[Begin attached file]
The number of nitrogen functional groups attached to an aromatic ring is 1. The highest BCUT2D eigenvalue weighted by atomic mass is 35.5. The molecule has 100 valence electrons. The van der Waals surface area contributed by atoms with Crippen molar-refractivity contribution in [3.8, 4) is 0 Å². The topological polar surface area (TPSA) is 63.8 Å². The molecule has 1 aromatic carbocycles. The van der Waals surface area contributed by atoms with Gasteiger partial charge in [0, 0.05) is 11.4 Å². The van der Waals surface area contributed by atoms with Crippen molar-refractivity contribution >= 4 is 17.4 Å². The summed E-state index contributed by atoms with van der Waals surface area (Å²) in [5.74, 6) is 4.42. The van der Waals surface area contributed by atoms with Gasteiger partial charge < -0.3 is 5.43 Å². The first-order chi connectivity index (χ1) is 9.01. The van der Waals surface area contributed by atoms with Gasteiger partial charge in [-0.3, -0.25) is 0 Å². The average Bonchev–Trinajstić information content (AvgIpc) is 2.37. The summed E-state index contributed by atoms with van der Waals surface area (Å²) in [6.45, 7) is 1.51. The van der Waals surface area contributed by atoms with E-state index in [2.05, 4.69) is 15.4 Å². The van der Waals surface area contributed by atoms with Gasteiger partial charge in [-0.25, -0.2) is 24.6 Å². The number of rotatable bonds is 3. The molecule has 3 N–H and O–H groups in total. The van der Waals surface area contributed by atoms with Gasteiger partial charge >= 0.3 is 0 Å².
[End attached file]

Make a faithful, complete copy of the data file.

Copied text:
The number of nitrogen functional groups attached to an aromatic ring is 1. The highest BCUT2D eigenvalue weighted by atomic mass is 35.5. The molecule has 100 valence electrons. The van der Waals surface area contributed by atoms with Crippen molar-refractivity contribution in [3.8, 4) is 0 Å². The topological polar surface area (TPSA) is 63.8 Å². The molecule has 1 aromatic carbocycles. The van der Waals surface area contributed by atoms with Gasteiger partial charge in [0, 0.05) is 11.4 Å². The van der Waals surface area contributed by atoms with Crippen molar-refractivity contribution >= 4 is 17.4 Å². The summed E-state index contributed by atoms with van der Waals surface area (Å²) in [5.74, 6) is 4.42. The van der Waals surface area contributed by atoms with Gasteiger partial charge < -0.3 is 5.43 Å². The first-order chi connectivity index (χ1) is 9.01. The van der Waals surface area contributed by atoms with Gasteiger partial charge in [-0.3, -0.25) is 0 Å². The average Bonchev–Trinajstić information content (AvgIpc) is 2.37. The summed E-state index contributed by atoms with van der Waals surface area (Å²) in [6.45, 7) is 1.51. The van der Waals surface area contributed by atoms with E-state index in [2.05, 4.69) is 15.4 Å². The van der Waals surface area contributed by atoms with Gasteiger partial charge in [-0.25, -0.2) is 24.6 Å². The number of rotatable bonds is 3. The molecule has 3 N–H and O–H groups in total. The van der Waals surface area contributed by atoms with Gasteiger partial charge >= 0.3 is 0 Å².